So the migration assistant is doing its job and completes the migration and is shutting down the VM, except in my case. Resolution for this is when the script is completed and windows says it’s still shutting down etc. do a hard power off and after that the migration is moving further as expected.

In summary:
1. Make sure Windows is up to date with all the updates and there are none outstanding
2. Make sure vCenter is up to date, in my case it was the latest update of 6.7
3. Make a snapshot before you start 😊 saves a lot of hassle later on
4. Force kill the Windows vCenter when it’s shutting down after the migration assistant completes

After this the migration in my case completed flawlessly.

Hope it helps!

Notes from the field: Configuring SentinelOne SSO with VMware Workspace ONE Access

SentinelOne’s configuration can be achieved after you have a valid account and support login. Afterwards its pretty easy to configure the SSO part.

In the cloud console of SentinelOne go to Settings>>Integrations>>SSO

Configure the following items for SSO usage:

IDP Redirect URL:

https://workspaceoneaccessurl:443/SAAS/API/1.0/GET/apps/launch/app/uniqueapplicationid

IssuerID:

https://workspaceoneaccessurl/SAAS/API/1.0/GET/metadata/idp.xml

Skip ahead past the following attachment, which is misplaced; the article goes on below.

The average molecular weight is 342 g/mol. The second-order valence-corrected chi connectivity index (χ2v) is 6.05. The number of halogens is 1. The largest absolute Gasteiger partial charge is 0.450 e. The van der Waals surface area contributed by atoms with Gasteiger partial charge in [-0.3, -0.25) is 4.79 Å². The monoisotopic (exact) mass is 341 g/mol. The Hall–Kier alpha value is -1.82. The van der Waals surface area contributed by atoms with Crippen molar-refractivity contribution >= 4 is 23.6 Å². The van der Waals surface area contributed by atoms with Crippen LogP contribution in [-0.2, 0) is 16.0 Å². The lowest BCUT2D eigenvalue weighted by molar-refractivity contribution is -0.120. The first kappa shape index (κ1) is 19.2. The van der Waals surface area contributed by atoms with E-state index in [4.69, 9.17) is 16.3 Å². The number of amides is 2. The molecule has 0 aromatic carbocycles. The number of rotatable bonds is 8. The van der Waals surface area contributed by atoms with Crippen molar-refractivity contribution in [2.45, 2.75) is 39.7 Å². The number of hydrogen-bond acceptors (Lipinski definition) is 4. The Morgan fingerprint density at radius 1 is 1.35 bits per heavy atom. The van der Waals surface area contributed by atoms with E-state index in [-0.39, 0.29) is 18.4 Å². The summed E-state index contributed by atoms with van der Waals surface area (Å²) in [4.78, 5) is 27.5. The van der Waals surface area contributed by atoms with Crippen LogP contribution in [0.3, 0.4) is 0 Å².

Configure the rest of the items at your own requirements but don’t forget to upload the IDP public certificate of Workspace ONE Access.

Make copies of the Assertion Consumer Service URL and SP Entity ID to use in Workspace ONE Access.

For the configuration part of Workspace ONE Access just add a new manual SAML 2.0 application and provide the following information:

Single Sign On URL: This is the Assertion Consumer Service URL of SentinelOne

Recipient URL: This is the Assertion Consumer Service URL of SentinelOne

Application ID: this is the SP Entity ID URL of SentinelOne

Username Format: Unspecified

Username Value: ${user.email}

Don’t forget you only get an application id in Workspace ONE Access if you’ve created an application. So first up create the application with bogus input to get your id and update it accordingly.

Notes from the field: Configuring Autotask PSA with VMware Workspace ONE Access

Autotask PSA SSO configuration can be found at the following url: https://ww13.autotask.net/help/Content/AdminSetup/1FeaturesSettings/ResourcesUsers/Security/SSSO_OIDC.htm

For the configuration part of Workspace ONE Access SSO you can see the available API at this url: https://code.vmware.com/apis/57/idm#/

The problem is that Autotask PSA SSO doesn’t work/supports the setup of VMware Workspace ONE Access. I worked around this issue by having a federated setup to our Office 365 tenant and adding the Autotask application there and ultimately publishing the application as a custom application link and still provide the requested SSO.